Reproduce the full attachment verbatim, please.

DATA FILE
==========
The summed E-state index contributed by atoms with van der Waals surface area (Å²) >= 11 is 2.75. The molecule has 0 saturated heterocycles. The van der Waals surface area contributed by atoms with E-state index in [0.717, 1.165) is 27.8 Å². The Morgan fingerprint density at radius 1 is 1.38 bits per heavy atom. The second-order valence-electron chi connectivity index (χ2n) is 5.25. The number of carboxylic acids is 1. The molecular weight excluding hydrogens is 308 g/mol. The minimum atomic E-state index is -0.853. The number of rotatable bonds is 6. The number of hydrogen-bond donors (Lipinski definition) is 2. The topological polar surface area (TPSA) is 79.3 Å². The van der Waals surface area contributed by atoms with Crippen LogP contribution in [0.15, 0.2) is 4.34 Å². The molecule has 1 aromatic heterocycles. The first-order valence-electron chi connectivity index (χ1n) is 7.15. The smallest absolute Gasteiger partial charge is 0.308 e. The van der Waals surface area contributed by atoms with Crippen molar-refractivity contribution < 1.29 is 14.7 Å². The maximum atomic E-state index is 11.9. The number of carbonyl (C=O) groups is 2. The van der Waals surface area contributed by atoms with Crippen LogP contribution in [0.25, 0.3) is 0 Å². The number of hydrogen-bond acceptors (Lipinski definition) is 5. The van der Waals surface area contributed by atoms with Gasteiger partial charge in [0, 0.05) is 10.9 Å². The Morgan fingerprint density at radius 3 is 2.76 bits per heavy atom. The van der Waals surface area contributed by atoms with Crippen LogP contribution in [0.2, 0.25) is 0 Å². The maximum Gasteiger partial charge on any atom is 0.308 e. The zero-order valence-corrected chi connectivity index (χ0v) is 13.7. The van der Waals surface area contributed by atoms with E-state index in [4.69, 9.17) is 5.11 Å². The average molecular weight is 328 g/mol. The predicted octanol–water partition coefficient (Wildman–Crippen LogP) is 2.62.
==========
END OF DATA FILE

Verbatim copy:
The summed E-state index contributed by atoms with van der Waals surface area (Å²) >= 11 is 2.75. The molecule has 0 saturated heterocycles. The van der Waals surface area contributed by atoms with E-state index in [0.717, 1.165) is 27.8 Å². The Morgan fingerprint density at radius 1 is 1.38 bits per heavy atom. The second-order valence-electron chi connectivity index (χ2n) is 5.25. The number of carboxylic acids is 1. The molecular weight excluding hydrogens is 308 g/mol. The minimum atomic E-state index is -0.853. The number of rotatable bonds is 6. The number of hydrogen-bond donors (Lipinski definition) is 2. The topological polar surface area (TPSA) is 79.3 Å². The van der Waals surface area contributed by atoms with Crippen LogP contribution in [0.15, 0.2) is 4.34 Å². The molecule has 1 aromatic heterocycles. The first-order valence-electron chi connectivity index (χ1n) is 7.15. The smallest absolute Gasteiger partial charge is 0.308 e. The van der Waals surface area contributed by atoms with Crippen molar-refractivity contribution < 1.29 is 14.7 Å². The maximum atomic E-state index is 11.9. The number of carbonyl (C=O) groups is 2. The van der Waals surface area contributed by atoms with Crippen LogP contribution in [0.25, 0.3) is 0 Å². The number of hydrogen-bond acceptors (Lipinski definition) is 5. The van der Waals surface area contributed by atoms with Gasteiger partial charge in [0, 0.05) is 10.9 Å². The Morgan fingerprint density at radius 3 is 2.76 bits per heavy atom. The van der Waals surface area contributed by atoms with Crippen LogP contribution in [0.2, 0.25) is 0 Å². The maximum Gasteiger partial charge on any atom is 0.308 e. The zero-order valence-corrected chi connectivity index (χ0v) is 13.7. The van der Waals surface area contributed by atoms with E-state index in [4.69, 9.17) is 5.11 Å². The average molecular weight is 328 g/mol. The predicted octanol–water partition coefficient (Wildman–Crippen LogP) is 2.62.